Some arguments in favor of classifying emotional eating as a disorder state that the cyclical nature of emotional eating leads to guilt and more eating, with the potential for it to escalate to conditions like binge eating disorder. It also shares many similarities to recognized eating disorders like binge eating disorder, bulimia, and night eating syndrome.
– Arguments against
The viewpoint against the classification is that it’s a coping mechanism, not a disorder in itself. It is different from clinical eating disorders in terms of intensity and frequency and could, in theory, be more readily and easily controlled or stopped.
Strategies to combat emotional eating
Just because the answer to “Is emotional eating an eating disorder” is “no” does not mean that emotional eating should not be taken seriously. If you or someone close to you is struggling with emotional eating, there are some strategies you can use to combat it:
– Mindful eating: being present during meals and understanding hunger cues
In Japanese culture, there is a mantra used during meal times by about 80%. This is meant to signal you to stop eating when you feel 80% full. This type of mindfulness relates to hunger cues.
The body takes an average of 20 minutes to fully digest a meal. It is for this same reason that children are advised against swimming or engaging in other strenuous cardiovascular work until at least 20 minutes after eating.
However, this means that it can take up to 20 minutes for the signals to tell you that you are full and don’t need more food to reach your brain. If you are mindful of this while you eat and stop when you feel 80% full, then wait for 20 minutes, you can stop yourself from overeating.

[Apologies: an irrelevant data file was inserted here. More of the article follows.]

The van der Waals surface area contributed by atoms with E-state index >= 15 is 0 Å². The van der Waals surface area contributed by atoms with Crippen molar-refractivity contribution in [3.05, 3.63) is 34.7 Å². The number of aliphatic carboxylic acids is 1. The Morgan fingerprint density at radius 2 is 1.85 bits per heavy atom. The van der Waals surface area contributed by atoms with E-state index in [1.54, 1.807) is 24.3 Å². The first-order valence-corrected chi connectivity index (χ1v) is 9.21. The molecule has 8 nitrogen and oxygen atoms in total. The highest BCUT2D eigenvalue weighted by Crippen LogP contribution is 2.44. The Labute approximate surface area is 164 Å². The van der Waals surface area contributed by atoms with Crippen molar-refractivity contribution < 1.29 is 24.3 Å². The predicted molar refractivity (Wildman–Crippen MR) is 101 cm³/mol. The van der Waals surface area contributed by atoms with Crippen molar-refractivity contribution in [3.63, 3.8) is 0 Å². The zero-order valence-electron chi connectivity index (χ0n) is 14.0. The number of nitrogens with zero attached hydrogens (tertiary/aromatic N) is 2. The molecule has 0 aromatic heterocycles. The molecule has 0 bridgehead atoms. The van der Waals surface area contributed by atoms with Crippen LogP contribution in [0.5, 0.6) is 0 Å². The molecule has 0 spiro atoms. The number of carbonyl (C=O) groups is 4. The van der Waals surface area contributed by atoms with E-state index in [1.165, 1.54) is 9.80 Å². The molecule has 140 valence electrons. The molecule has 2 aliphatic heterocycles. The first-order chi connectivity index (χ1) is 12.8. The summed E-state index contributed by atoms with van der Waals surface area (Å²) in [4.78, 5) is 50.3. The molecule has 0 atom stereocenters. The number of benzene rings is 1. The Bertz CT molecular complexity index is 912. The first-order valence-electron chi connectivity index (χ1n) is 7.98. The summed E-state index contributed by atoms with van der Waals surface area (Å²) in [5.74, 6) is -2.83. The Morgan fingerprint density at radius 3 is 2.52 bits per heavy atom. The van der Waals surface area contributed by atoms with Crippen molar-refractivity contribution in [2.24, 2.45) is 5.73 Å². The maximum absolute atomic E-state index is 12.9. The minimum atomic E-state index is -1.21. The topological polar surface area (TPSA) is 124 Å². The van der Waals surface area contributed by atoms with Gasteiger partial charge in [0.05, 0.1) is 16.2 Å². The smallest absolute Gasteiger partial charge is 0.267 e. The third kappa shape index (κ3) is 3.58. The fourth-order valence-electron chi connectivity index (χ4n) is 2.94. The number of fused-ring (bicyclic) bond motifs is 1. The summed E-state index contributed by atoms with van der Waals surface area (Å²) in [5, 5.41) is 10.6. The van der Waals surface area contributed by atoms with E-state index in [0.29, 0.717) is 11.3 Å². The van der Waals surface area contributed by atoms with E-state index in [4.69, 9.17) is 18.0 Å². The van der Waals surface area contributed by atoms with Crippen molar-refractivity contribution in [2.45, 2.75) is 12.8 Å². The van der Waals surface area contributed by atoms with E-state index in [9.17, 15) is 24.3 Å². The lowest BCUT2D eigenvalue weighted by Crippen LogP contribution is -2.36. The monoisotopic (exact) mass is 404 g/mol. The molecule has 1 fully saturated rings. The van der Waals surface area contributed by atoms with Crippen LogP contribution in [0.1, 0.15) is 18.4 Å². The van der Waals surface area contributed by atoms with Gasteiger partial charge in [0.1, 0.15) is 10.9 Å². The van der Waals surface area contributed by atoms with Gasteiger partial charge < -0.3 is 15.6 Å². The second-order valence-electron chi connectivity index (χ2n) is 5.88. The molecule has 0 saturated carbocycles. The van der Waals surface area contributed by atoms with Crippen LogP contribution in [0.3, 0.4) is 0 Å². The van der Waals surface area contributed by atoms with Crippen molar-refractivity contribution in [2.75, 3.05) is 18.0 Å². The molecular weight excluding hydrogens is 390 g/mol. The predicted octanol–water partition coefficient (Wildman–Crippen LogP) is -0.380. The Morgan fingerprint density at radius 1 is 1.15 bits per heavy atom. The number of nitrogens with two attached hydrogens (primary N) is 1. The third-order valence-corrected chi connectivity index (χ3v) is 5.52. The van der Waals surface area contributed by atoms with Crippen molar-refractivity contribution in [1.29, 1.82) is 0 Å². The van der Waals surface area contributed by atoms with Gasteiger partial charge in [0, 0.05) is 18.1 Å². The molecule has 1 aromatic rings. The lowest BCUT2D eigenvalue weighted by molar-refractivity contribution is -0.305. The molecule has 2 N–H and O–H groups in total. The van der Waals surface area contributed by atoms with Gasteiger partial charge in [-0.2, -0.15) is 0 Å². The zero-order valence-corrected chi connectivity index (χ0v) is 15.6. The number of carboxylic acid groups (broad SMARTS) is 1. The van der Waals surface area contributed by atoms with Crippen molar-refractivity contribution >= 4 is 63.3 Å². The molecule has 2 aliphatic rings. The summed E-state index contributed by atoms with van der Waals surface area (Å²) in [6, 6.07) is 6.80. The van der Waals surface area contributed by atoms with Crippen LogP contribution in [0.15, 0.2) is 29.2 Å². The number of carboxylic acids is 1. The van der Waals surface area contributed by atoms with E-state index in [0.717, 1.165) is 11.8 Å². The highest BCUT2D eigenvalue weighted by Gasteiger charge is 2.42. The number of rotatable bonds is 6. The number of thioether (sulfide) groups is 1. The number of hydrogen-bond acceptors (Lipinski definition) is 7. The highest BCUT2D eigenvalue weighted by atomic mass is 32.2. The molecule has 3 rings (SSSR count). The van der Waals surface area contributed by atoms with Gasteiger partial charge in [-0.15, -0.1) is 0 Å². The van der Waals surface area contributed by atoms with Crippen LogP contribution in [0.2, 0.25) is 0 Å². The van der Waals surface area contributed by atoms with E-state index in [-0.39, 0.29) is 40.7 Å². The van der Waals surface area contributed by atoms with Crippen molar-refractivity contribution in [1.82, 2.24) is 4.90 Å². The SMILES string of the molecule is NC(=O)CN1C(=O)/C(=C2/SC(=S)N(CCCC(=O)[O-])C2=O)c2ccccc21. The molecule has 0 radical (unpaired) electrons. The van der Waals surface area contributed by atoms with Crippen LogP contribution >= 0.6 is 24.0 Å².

Tangentially, being mindful while you eat is important. This is also referred to as eating meditation. For this to work effectively, you should avoid distractions while eating, like watching television. At the very least, you should be mindful of each bite you take, how many times you chew before you swallow, and doing things like putting your cutlery down in between bites to encourage you to slow down.
The average person consumes ⅓ more than they need at each meal if they eat mindlessly while watching TV.
– Therapy and counseling
With therapy and counseling, you have a chance to unpack emotional triggers with professional help. This makes it easier to identify when you normally rely on emotional eating and learn to replace those habits with better techniques.
– Stress-reduction techniques: meditation, exercise, journaling.
These better techniques involve stress-reduction techniques like meditation, exercise, and journaling. Simple things like journaling can help you recognize your emotions and learn to sit with them rather than try avoiding them with food. Exercise and meditation can help you recognize how you are feeling and why you are feeling that way, and even boost your mood so that you don’t need to overeat or indulge in unhealthy foods.
– Balanced diet
If you are struggling with any form of eating disorder or emotional eating, it’s essential that you work with professionals to learn how to achieve a balanced diet. You want to ensure that your emotional cravings don’t result in nutritional deficiencies.
– Support groups
Several support groups are available throughout the country to help people with eating disorders or emotional eating problems. The support groups offer a chance to socialize with people going through similar situations, share, and learn from one another.
Recognizing and addressing emotional eating as a legitimate mental health problem is essential, even if it’s not categorized as an eating disorder. Understanding your relationship with food and emotions will help you develop healthy coping mechanisms regardless of the official classification. Don’t be afraid to reach out to a therapist or support groups in your area.